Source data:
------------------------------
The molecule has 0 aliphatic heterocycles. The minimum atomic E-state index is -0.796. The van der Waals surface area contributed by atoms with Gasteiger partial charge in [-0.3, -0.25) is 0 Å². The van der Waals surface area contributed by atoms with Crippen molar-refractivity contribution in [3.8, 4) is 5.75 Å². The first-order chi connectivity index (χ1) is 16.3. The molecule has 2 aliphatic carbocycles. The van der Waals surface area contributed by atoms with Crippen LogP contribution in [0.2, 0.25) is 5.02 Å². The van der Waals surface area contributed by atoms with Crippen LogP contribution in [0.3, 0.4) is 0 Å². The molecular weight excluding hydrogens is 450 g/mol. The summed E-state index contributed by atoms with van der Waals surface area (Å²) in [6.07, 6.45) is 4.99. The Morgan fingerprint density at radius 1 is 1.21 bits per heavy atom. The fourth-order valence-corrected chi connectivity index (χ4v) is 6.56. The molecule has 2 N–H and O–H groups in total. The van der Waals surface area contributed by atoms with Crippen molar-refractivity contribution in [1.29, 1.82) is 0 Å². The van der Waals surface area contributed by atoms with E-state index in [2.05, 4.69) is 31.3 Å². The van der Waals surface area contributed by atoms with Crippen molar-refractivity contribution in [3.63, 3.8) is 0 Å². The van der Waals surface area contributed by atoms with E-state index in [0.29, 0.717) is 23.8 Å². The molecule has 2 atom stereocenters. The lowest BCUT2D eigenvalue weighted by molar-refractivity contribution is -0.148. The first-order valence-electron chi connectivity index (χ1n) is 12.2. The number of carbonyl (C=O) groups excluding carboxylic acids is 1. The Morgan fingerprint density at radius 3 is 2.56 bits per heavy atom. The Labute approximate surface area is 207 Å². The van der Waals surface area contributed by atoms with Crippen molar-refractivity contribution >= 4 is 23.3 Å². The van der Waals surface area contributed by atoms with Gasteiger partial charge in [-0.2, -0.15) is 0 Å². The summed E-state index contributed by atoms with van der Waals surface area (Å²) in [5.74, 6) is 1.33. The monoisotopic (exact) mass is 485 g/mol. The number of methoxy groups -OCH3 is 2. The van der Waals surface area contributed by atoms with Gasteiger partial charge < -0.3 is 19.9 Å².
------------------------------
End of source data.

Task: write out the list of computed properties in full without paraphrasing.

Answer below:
The molecule has 0 aliphatic heterocycles. The minimum atomic E-state index is -0.796. The van der Waals surface area contributed by atoms with Gasteiger partial charge in [-0.3, -0.25) is 0 Å². The van der Waals surface area contributed by atoms with Crippen molar-refractivity contribution in [3.8, 4) is 5.75 Å². The first-order chi connectivity index (χ1) is 16.3. The molecule has 2 aliphatic carbocycles. The van der Waals surface area contributed by atoms with Crippen LogP contribution in [0.2, 0.25) is 5.02 Å². The van der Waals surface area contributed by atoms with Crippen LogP contribution in [0.3, 0.4) is 0 Å². The molecular weight excluding hydrogens is 450 g/mol. The summed E-state index contributed by atoms with van der Waals surface area (Å²) in [6.07, 6.45) is 4.99. The Morgan fingerprint density at radius 1 is 1.21 bits per heavy atom. The fourth-order valence-corrected chi connectivity index (χ4v) is 6.56. The molecule has 2 N–H and O–H groups in total. The van der Waals surface area contributed by atoms with Crippen molar-refractivity contribution in [1.29, 1.82) is 0 Å². The van der Waals surface area contributed by atoms with E-state index in [2.05, 4.69) is 31.3 Å². The van der Waals surface area contributed by atoms with Crippen molar-refractivity contribution in [3.63, 3.8) is 0 Å². The van der Waals surface area contributed by atoms with E-state index in [0.29, 0.717) is 23.8 Å². The molecule has 2 atom stereocenters. The lowest BCUT2D eigenvalue weighted by molar-refractivity contribution is -0.148. The first-order valence-electron chi connectivity index (χ1n) is 12.2. The number of carbonyl (C=O) groups excluding carboxylic acids is 1. The Morgan fingerprint density at radius 3 is 2.56 bits per heavy atom. The Labute approximate surface area is 207 Å². The van der Waals surface area contributed by atoms with Crippen molar-refractivity contribution >= 4 is 23.3 Å². The van der Waals surface area contributed by atoms with Gasteiger partial charge in [-0.2, -0.15) is 0 Å². The summed E-state index contributed by atoms with van der Waals surface area (Å²) in [5.74, 6) is 1.33. The monoisotopic (exact) mass is 485 g/mol. The number of methoxy groups -OCH3 is 2. The van der Waals surface area contributed by atoms with Gasteiger partial charge < -0.3 is 19.9 Å².